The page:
Editor’s note: This review was originally published at the 2021 New York Film Festival. Kino Lorber releases the film in theaters on Friday, April 22.
A family road trip movie in which we never quite know where the film is heading (and are often lied to about why), “Hit the Road” may be set amid the winding desert highways and gorgeous emerald valleys of northwestern Iran, but Panah Panahi’s miraculous debut is fueled by the growing suspicion that its characters have taken a major detour away from our mortal coil at some point along the way. “Where are we?” the gray-haired mom (Pantea Panahiha) asks into the camera upon waking up from a restless catnap inside the SUV in which so much of this film takes place. “We’re dead,” squeaks the youngest of her two sons (Rayan Sarlak) from the back seat, the six-year-old boy already exuding some of the most anarchic movie kid energy this side of “The Tin Drum.”
They aren’t dead — at least not literally, even if the adorable stray dog who’s come along for the ride seems to be on its last legs — but the further Panahi’s foursome drives away from the lives they’ve left behind in Tehran, the more it begins to seem as if they’ve left behind life itself. A purgatorial fog rolls in as they climb towards the Turkish border, and with it comes a series of semi-competent guides (one amusingly trying to steer a motorbike from behind a sheepskin balaclava) who show up to give the family vague directions as if they were clueless interns for the ferryman on the river Styx. A cosmic pall starts to shadow every scene, the characters growing further and further away from us with every long shot until they’re (literally) sucked into the shimmering abyss of outer space.
We may never know why Khosro (Hassan Madjooni) and his wife so urgently fled their home in order to smuggle 20-year-old Farid (Amin Simiar) out of the country and away from the autocratic government their introverted first-born kid must have offended somehow, but it’s clear that this family is speeding down a one-way street. “We lost our house and we sold our car for him to be able to leave,” one parent cries to the other. “Do you ever think of the future?” And yet it’s the past that’s being forfeited to pay for it. Later, the little boy will take stock of the situation and ask his dad if they’re cockroaches. “We are now,” Khosro grunts in response, most of his attention focused on the metal wire he’s using to scratch at the toes sticking out of his leg cast.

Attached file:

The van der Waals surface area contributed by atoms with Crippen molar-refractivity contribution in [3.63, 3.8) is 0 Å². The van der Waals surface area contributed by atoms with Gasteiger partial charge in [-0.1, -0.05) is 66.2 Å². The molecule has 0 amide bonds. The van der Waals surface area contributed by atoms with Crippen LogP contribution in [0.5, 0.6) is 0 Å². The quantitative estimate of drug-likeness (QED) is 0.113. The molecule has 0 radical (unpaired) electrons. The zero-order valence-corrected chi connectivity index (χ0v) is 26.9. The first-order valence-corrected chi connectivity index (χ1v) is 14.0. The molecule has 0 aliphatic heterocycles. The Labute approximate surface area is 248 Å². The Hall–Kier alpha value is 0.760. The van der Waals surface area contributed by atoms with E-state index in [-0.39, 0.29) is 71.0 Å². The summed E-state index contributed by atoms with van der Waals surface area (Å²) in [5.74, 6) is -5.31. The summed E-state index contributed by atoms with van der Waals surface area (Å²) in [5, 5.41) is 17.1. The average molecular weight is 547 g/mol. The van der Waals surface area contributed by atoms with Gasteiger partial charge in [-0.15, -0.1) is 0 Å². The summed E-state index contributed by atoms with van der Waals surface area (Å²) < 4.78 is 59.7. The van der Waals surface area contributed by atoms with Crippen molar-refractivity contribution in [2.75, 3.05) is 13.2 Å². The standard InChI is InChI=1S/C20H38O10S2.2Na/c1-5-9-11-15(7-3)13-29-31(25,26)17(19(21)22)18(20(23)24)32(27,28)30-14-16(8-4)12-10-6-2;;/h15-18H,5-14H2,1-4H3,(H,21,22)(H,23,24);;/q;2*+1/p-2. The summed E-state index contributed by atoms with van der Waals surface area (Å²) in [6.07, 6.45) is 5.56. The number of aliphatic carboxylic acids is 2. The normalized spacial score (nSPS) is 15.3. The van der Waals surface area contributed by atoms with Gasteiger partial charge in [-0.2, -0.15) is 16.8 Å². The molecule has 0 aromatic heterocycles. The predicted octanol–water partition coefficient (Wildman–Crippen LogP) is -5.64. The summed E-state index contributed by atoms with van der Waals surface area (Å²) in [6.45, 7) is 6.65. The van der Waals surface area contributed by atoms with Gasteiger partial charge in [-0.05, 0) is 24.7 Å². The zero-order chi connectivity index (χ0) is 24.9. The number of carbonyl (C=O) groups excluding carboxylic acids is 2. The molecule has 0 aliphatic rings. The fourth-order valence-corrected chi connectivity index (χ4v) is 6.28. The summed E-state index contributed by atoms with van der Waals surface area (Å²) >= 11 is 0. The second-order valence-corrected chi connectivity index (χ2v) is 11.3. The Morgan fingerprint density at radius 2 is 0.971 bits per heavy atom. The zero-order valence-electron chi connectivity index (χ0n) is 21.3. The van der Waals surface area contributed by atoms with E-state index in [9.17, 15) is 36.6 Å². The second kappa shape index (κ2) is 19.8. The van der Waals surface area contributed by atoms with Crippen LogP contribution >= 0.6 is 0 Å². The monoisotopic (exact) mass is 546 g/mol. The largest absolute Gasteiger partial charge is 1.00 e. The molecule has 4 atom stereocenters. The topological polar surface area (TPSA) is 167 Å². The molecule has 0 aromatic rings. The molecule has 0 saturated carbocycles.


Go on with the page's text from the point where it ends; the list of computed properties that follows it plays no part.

So it goes in a beautifully tender comedy that tears your heart in half with a featherlight touch — a film that swerves between tragedy and gallows humor with the expert control of a stunt driver, and knowingly sabotages all of its most crushing moments with a deadpan joke in order to keep Khosro’s family from running out of gas. “Hit the Road” is a story about people who have to laugh in order to stop themselves from crying, and Panahi commits to that dynamic with the unwavering dedication of someone who knows that his characters don’t have any other choice.
Considering that Panah Panahi is the son of the great filmmaker Jafar Panahi (still banned from making movies or leaving the country), and that the late Abbas Kiarostami was something more than a mentor to him, his feature debut would seem to follow in the formally inventive but aesthetically naturalistic tradition of the Iranian cinema that raised him. All the more so because masterworks like “Taxi,” “A Taste of Cherry,” and even the Japan-shot “Like Someone in Love” relied on cars for their unique ability to navigate the liminal interstate between public and private spaces. And yet, for all of the familiar ingredients that Panahi stirs into the mix — the subtle flourishes of self-reflexivity, his father’s dry sense of humor and broad political rebelliousness, Kiarostami’s penchant for staging critical dramatic moments in ultra-wide long shots — “Hit the Road” is the work of a filmmaker in full command of their own voice.